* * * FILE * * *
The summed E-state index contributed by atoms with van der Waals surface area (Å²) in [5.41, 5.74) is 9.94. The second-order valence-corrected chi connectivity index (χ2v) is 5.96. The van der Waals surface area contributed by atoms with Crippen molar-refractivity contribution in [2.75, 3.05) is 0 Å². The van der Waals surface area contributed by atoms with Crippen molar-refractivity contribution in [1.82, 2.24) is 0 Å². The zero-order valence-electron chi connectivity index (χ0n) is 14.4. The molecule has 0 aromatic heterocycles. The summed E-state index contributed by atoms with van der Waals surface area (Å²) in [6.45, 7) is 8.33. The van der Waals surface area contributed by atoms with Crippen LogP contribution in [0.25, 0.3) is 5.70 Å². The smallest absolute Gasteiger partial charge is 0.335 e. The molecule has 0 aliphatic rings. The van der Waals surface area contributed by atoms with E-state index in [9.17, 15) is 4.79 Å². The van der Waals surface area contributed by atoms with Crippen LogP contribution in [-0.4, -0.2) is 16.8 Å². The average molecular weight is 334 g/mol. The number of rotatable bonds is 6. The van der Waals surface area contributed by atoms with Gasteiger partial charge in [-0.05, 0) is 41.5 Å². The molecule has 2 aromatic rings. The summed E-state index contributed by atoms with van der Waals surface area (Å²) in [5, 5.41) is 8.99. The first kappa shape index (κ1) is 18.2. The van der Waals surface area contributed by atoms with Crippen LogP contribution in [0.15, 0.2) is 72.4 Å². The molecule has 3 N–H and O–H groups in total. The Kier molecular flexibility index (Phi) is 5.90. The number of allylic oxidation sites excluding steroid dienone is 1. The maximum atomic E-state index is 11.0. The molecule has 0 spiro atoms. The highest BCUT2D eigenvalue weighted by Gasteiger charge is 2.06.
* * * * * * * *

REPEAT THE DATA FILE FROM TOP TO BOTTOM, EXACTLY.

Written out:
The summed E-state index contributed by atoms with van der Waals surface area (Å²) in [5.41, 5.74) is 9.94. The second-order valence-corrected chi connectivity index (χ2v) is 5.96. The van der Waals surface area contributed by atoms with Crippen molar-refractivity contribution in [2.75, 3.05) is 0 Å². The van der Waals surface area contributed by atoms with Crippen molar-refractivity contribution in [1.82, 2.24) is 0 Å². The zero-order valence-electron chi connectivity index (χ0n) is 14.4. The molecule has 0 aromatic heterocycles. The summed E-state index contributed by atoms with van der Waals surface area (Å²) in [6.45, 7) is 8.33. The van der Waals surface area contributed by atoms with Crippen LogP contribution in [0.25, 0.3) is 5.70 Å². The smallest absolute Gasteiger partial charge is 0.335 e. The molecule has 0 aliphatic rings. The van der Waals surface area contributed by atoms with E-state index in [9.17, 15) is 4.79 Å². The van der Waals surface area contributed by atoms with Crippen LogP contribution in [-0.4, -0.2) is 16.8 Å². The average molecular weight is 334 g/mol. The number of rotatable bonds is 6. The van der Waals surface area contributed by atoms with Gasteiger partial charge in [-0.05, 0) is 41.5 Å². The molecule has 2 aromatic rings. The summed E-state index contributed by atoms with van der Waals surface area (Å²) in [5, 5.41) is 8.99. The first kappa shape index (κ1) is 18.2. The van der Waals surface area contributed by atoms with Crippen LogP contribution in [0.15, 0.2) is 72.4 Å². The molecule has 3 N–H and O–H groups in total. The Kier molecular flexibility index (Phi) is 5.90. The number of allylic oxidation sites excluding steroid dienone is 1. The maximum atomic E-state index is 11.0. The molecule has 0 spiro atoms. The highest BCUT2D eigenvalue weighted by Gasteiger charge is 2.06.